Sunday, March 22, 2020

Sorcerer's Bleak But Masterful Filmmaking Is Like Some Form of Magic


The William Friedkin movie Sorcerer begins with a series of standalone sequences establishing the backstories of its four principal players. First, we meet Nilo (Francesco Rabal) as he silently assassinates an unnamed figure in Veracruz. Next, we're introduced to Kassem (Amidou) as he participates in a bombing in Jerusalem followed by a separate vignette establishing Victor Manzen (Bruno Cremer) as a wealthy man in Paris, France who abandons his extravagant life under the threat of being arrested under criminal charges of fraud. Finally, we come to New Jersey, where a group of crooks rob a church. Everyone in the operation ends up perishing in a car accident save for driver Jackie Scanlon (Roy Scheider), who proceeds to flee to the Latin America village of Porvenir.

Walon Green's screenplay kicks Sorcerer off not only by introducing the numerous lead characters of this production but also by establishing the bleak tone of the entire movie. By setting these individual sequences in such vastly different locations, Green makes it clear that Sorcerer operates in a world where anguish is everywhere. No matter what continent you go to, there's bound to be some form of suffering. To boot, the very first scene showing Nilo quietly murdering a man immediately makes it apparent that the specter of death is an inescapable presence in life. Are these ideas bleak? Extremely so. Do they manage to make for compelling cinema under the direction of William Friedkin? Also affirmative.

This grim atmosphere also informs the primary mission that unites these four morally corrupt lead characters. Instead of some kind of noble quest that promises redemption, Scanlon, Manzen, Kassem and Nilo are brought together because a wealthy company doesn't want its nearby oil operation to keep losing money. With an oil well exploding, the only way to rectify the situation is old dynamite that can only be properly transported by way of automobiles. This is where the quartet of protagonists come into play as they're hired to take two jeeps and transport the dynamite safely to the oil well. In the end, they'll get money and visas. This is a practical assignment that everybody is participating in for personal gain.

Sorcerer then depicts the lead characters struggling to navigate all kinds of challenges that they face on the road back to the endangered oil well. All the while, Sorcerer demonstrates the sort of qualities that make its somber tone captivating rather than draining. For one thing, Green's screenplay allows for small moments to transpire that allow the viewer to understand the distinct personalities and motivations of each of the lead characters. Though they're all figures who spread and experience constant misery, they're not interchangeable individuals. There's plenty to differentiate Nilo from Scanlon, for example, and those sort of vividly-defined differences make their interactions together on the road so fascinating.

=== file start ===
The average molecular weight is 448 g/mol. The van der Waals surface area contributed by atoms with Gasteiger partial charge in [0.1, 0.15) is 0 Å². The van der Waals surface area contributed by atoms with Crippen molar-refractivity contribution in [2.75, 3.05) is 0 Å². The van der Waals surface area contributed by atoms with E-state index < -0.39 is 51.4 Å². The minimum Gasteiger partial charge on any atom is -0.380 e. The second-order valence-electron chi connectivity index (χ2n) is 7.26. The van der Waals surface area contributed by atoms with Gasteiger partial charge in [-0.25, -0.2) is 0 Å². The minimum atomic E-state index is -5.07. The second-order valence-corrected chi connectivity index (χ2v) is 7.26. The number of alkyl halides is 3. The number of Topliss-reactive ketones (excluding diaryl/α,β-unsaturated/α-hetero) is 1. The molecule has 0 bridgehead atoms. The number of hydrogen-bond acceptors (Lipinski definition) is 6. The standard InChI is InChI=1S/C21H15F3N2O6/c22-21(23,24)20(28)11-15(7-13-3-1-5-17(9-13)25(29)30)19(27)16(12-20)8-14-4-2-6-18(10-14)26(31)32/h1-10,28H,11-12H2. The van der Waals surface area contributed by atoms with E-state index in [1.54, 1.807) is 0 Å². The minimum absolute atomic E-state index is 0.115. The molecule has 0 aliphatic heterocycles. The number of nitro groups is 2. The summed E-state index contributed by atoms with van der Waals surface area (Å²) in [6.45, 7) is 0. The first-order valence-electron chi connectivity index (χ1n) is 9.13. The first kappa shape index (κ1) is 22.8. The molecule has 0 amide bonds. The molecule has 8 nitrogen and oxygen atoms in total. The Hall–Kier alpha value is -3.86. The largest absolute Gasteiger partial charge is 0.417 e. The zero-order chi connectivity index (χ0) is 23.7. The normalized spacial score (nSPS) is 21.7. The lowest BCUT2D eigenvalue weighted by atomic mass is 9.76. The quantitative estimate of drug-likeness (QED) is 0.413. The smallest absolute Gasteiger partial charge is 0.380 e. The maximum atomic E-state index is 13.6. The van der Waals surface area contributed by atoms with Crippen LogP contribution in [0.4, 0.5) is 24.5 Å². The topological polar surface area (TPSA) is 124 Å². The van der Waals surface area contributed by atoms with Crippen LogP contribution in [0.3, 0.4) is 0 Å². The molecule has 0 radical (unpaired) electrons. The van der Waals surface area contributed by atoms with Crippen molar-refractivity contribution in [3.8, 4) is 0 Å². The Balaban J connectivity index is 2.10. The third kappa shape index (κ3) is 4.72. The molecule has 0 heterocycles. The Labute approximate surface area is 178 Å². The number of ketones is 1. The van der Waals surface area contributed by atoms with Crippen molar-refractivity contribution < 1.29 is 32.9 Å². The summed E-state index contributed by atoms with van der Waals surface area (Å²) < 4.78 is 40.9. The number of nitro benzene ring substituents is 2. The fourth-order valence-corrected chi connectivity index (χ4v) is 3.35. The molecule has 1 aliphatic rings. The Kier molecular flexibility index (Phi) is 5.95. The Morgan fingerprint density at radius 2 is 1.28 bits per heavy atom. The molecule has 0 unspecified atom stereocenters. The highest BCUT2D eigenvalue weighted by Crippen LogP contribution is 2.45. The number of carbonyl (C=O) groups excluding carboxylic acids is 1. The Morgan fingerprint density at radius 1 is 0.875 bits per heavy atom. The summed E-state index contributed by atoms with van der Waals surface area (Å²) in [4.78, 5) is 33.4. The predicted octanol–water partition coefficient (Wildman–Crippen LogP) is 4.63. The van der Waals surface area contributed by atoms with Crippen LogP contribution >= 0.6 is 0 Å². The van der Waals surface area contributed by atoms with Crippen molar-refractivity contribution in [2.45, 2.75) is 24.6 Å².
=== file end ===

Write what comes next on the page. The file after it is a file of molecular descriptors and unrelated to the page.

Also helping to make the downbeat atmosphere so richly-realized is the impressive filmmaking on display. This is especially apparent in the pair of scenes depicting each of the jeeps crossing rickety bridge during a rainstorm. It's astonishing to watch these sequences play out knowing that no modern-day visual effects wizardry was used to accomplish such elaborate set pieces. These are actual vehicles inhabiting real environments, there's no sense of artificiality to the proceedings. That lends a tactility to the scenes that make the peril of these characters so absorbing. Just as important to the success of these sequences is basically every other aspect of the filmmaking process. The camerawork, the editing (the precise timing of the cuts in the second jeep sequence are especially masterful), the acting, all of these elements come together to make the danger feel so immediate.

Watching these jeeps trying to make their way across that ramshackle bridge, I was totally astonished These are the kind of well-crafted scenes that remind you why movies are such wonderful creations in the first place. Even better is the fact that, though these serve as the best scenes of Sorcerer, it's not like everything afterward feels anti-climactic. On the contrary, Sorcerer continues to provide propulsive intensity stemming from how just how well Green and director William Friedkin have established the random cruelty of this universe. No matter how long Sorcerer goes on, its brilliantly-rendered gruesomeness continued to shock me, including with the beautifully-executed demises of Kassem and Victor.

Even after all the carnage Sorcerer has delivered, the deaths of these two figures shocked me to my core. This can be attributed to Green's excellent decision to have their demises be so random, they don't get heroic self-sacrifices or even perish at the hands of villainous characters. A blown-out tire and some rough terrain end up sealing their doom. These chilling deaths reinforce what those opening scenes of Sorcerer established; grisly horrors exist anywhere and can emerge at any time. It's a theme that's managed to linger in my mind long after Sorcerer finished and the same can be said for the haunting scene where Scanlon, the sole survivor of the mission, returns to the burning oil well grubby, near-mad and with no vehicles. Standing there as a shell of the man while a towering fire illuminates his silhouette against the night sky and Tangerine Dream's eerie score plays, Sorcerer once again displays its gift for capturing the darkest and emptiness parts of the human experience. This is truly a remarkable film that deserves far more love than it's received.

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